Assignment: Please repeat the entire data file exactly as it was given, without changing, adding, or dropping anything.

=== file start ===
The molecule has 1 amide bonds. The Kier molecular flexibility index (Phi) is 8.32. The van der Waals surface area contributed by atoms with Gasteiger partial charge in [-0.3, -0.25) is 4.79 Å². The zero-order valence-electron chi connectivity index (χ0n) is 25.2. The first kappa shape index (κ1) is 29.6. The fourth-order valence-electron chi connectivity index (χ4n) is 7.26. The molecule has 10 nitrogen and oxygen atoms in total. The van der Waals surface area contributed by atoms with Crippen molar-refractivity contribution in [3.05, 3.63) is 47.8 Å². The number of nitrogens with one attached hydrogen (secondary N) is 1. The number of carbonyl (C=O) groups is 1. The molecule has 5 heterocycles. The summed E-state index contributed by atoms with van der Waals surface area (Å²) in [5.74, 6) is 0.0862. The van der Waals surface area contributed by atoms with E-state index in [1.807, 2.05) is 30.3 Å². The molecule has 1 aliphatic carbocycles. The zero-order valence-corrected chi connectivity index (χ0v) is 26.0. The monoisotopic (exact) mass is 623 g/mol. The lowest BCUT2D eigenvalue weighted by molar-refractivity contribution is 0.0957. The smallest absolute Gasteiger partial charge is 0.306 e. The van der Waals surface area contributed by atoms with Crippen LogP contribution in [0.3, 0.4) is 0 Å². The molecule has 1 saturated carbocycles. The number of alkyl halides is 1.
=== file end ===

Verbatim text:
The molecule has 1 amide bonds. The Kier molecular flexibility index (Phi) is 8.32. The van der Waals surface area contributed by atoms with Gasteiger partial charge in [-0.3, -0.25) is 4.79 Å². The zero-order valence-electron chi connectivity index (χ0n) is 25.2. The first kappa shape index (κ1) is 29.6. The fourth-order valence-electron chi connectivity index (χ4n) is 7.26. The molecule has 10 nitrogen and oxygen atoms in total. The van der Waals surface area contributed by atoms with Crippen molar-refractivity contribution in [3.05, 3.63) is 47.8 Å². The number of nitrogens with one attached hydrogen (secondary N) is 1. The number of carbonyl (C=O) groups is 1. The molecule has 5 heterocycles. The summed E-state index contributed by atoms with van der Waals surface area (Å²) in [5.74, 6) is 0.0862. The van der Waals surface area contributed by atoms with E-state index in [1.807, 2.05) is 30.3 Å². The molecule has 1 aliphatic carbocycles. The zero-order valence-corrected chi connectivity index (χ0v) is 26.0. The monoisotopic (exact) mass is 623 g/mol. The lowest BCUT2D eigenvalue weighted by molar-refractivity contribution is 0.0957. The smallest absolute Gasteiger partial charge is 0.306 e. The van der Waals surface area contributed by atoms with Crippen LogP contribution in [0.3, 0.4) is 0 Å². The molecule has 1 saturated carbocycles. The number of alkyl halides is 1.